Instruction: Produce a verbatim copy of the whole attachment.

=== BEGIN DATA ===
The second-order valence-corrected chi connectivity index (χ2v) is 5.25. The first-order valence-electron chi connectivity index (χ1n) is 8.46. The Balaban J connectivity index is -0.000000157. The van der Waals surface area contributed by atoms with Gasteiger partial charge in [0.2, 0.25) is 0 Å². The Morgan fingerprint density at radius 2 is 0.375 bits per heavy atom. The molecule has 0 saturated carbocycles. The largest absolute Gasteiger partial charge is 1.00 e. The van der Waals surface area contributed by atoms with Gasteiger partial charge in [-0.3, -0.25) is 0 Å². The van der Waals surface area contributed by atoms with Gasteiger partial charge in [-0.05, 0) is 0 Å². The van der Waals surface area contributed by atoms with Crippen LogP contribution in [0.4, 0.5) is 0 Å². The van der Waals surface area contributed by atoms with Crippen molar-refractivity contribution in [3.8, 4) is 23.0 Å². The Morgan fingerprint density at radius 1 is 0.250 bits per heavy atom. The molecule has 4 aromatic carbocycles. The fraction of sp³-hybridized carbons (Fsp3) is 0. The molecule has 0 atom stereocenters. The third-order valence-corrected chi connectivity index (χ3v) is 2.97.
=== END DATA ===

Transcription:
The second-order valence-corrected chi connectivity index (χ2v) is 5.25. The first-order valence-electron chi connectivity index (χ1n) is 8.46. The Balaban J connectivity index is -0.000000157. The van der Waals surface area contributed by atoms with Gasteiger partial charge in [0.2, 0.25) is 0 Å². The Morgan fingerprint density at radius 2 is 0.375 bits per heavy atom. The molecule has 0 saturated carbocycles. The largest absolute Gasteiger partial charge is 1.00 e. The van der Waals surface area contributed by atoms with Gasteiger partial charge in [-0.3, -0.25) is 0 Å². The van der Waals surface area contributed by atoms with Gasteiger partial charge in [-0.05, 0) is 0 Å². The van der Waals surface area contributed by atoms with Crippen LogP contribution in [0.4, 0.5) is 0 Å². The van der Waals surface area contributed by atoms with Crippen molar-refractivity contribution in [3.8, 4) is 23.0 Å². The Morgan fingerprint density at radius 1 is 0.250 bits per heavy atom. The molecule has 4 aromatic carbocycles. The fraction of sp³-hybridized carbons (Fsp3) is 0. The molecule has 0 atom stereocenters. The third-order valence-corrected chi connectivity index (χ3v) is 2.97.